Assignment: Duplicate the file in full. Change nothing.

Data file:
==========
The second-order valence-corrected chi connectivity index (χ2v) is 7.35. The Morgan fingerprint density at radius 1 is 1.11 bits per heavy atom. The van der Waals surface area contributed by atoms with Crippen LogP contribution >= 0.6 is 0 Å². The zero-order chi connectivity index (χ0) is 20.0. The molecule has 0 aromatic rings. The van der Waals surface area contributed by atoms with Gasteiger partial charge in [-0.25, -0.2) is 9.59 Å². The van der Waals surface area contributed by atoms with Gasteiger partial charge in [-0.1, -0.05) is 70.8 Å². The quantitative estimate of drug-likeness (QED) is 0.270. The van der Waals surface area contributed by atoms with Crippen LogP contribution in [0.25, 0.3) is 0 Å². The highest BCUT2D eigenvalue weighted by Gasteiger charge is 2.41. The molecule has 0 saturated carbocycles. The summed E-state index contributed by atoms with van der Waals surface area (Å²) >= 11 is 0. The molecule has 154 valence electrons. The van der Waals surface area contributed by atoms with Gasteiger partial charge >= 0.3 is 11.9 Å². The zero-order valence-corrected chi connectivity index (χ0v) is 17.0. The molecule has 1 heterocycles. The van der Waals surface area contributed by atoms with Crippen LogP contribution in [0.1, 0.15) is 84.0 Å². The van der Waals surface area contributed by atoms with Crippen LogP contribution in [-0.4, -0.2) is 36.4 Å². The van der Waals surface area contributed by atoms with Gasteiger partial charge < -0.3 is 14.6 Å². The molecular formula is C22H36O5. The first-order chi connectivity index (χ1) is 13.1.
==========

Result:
The second-order valence-corrected chi connectivity index (χ2v) is 7.35. The Morgan fingerprint density at radius 1 is 1.11 bits per heavy atom. The van der Waals surface area contributed by atoms with Crippen LogP contribution >= 0.6 is 0 Å². The zero-order chi connectivity index (χ0) is 20.0. The molecule has 0 aromatic rings. The van der Waals surface area contributed by atoms with Gasteiger partial charge in [-0.25, -0.2) is 9.59 Å². The van der Waals surface area contributed by atoms with Gasteiger partial charge in [-0.1, -0.05) is 70.8 Å². The quantitative estimate of drug-likeness (QED) is 0.270. The van der Waals surface area contributed by atoms with Crippen LogP contribution in [0.25, 0.3) is 0 Å². The highest BCUT2D eigenvalue weighted by Gasteiger charge is 2.41. The molecule has 0 saturated carbocycles. The summed E-state index contributed by atoms with van der Waals surface area (Å²) >= 11 is 0. The molecule has 154 valence electrons. The van der Waals surface area contributed by atoms with Gasteiger partial charge >= 0.3 is 11.9 Å². The zero-order valence-corrected chi connectivity index (χ0v) is 17.0. The molecule has 1 heterocycles. The van der Waals surface area contributed by atoms with Crippen LogP contribution in [0.1, 0.15) is 84.0 Å². The van der Waals surface area contributed by atoms with Crippen LogP contribution in [-0.4, -0.2) is 36.4 Å². The van der Waals surface area contributed by atoms with Gasteiger partial charge < -0.3 is 14.6 Å². The molecular formula is C22H36O5. The first-order chi connectivity index (χ1) is 13.1.